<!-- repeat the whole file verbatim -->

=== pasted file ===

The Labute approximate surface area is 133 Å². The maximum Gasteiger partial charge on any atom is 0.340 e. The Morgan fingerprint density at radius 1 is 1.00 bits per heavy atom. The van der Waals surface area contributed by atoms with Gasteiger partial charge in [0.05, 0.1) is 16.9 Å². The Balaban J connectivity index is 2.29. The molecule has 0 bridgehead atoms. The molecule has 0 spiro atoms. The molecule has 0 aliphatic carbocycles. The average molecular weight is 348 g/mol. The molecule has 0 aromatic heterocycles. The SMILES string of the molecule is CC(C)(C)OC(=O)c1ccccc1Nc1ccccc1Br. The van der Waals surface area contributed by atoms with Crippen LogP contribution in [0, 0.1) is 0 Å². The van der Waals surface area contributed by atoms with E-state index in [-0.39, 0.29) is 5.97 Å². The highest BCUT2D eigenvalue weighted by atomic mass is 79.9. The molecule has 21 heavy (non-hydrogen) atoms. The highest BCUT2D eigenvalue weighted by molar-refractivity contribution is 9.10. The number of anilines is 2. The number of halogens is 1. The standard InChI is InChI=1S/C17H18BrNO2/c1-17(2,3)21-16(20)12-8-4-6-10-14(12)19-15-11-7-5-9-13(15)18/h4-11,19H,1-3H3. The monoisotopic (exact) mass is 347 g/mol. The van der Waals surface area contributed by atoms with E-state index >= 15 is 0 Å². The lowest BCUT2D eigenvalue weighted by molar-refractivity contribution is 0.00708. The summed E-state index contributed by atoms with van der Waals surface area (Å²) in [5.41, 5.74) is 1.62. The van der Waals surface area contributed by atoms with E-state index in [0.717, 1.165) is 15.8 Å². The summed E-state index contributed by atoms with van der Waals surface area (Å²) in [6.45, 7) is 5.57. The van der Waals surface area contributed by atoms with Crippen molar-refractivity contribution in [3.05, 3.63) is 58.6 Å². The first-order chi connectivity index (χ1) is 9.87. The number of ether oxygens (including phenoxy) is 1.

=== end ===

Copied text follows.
The Labute approximate surface area is 133 Å². The maximum Gasteiger partial charge on any atom is 0.340 e. The Morgan fingerprint density at radius 1 is 1.00 bits per heavy atom. The van der Waals surface area contributed by atoms with Gasteiger partial charge in [0.05, 0.1) is 16.9 Å². The Balaban J connectivity index is 2.29. The molecule has 0 bridgehead atoms. The molecule has 0 spiro atoms. The molecule has 0 aliphatic carbocycles. The average molecular weight is 348 g/mol. The molecule has 0 aromatic heterocycles. The SMILES string of the molecule is CC(C)(C)OC(=O)c1ccccc1Nc1ccccc1Br. The van der Waals surface area contributed by atoms with Crippen LogP contribution in [0, 0.1) is 0 Å². The van der Waals surface area contributed by atoms with E-state index in [-0.39, 0.29) is 5.97 Å². The highest BCUT2D eigenvalue weighted by atomic mass is 79.9. The molecule has 21 heavy (non-hydrogen) atoms. The highest BCUT2D eigenvalue weighted by molar-refractivity contribution is 9.10. The number of anilines is 2. The number of halogens is 1. The standard InChI is InChI=1S/C17H18BrNO2/c1-17(2,3)21-16(20)12-8-4-6-10-14(12)19-15-11-7-5-9-13(15)18/h4-11,19H,1-3H3. The monoisotopic (exact) mass is 347 g/mol. The van der Waals surface area contributed by atoms with E-state index >= 15 is 0 Å². The lowest BCUT2D eigenvalue weighted by molar-refractivity contribution is 0.00708. The summed E-state index contributed by atoms with van der Waals surface area (Å²) in [5.41, 5.74) is 1.62. The van der Waals surface area contributed by atoms with E-state index in [0.717, 1.165) is 15.8 Å². The summed E-state index contributed by atoms with van der Waals surface area (Å²) in [6.45, 7) is 5.57. The van der Waals surface area contributed by atoms with Crippen molar-refractivity contribution in [3.05, 3.63) is 58.6 Å². The first-order chi connectivity index (χ1) is 9.87. The number of ether oxygens (including phenoxy) is 1.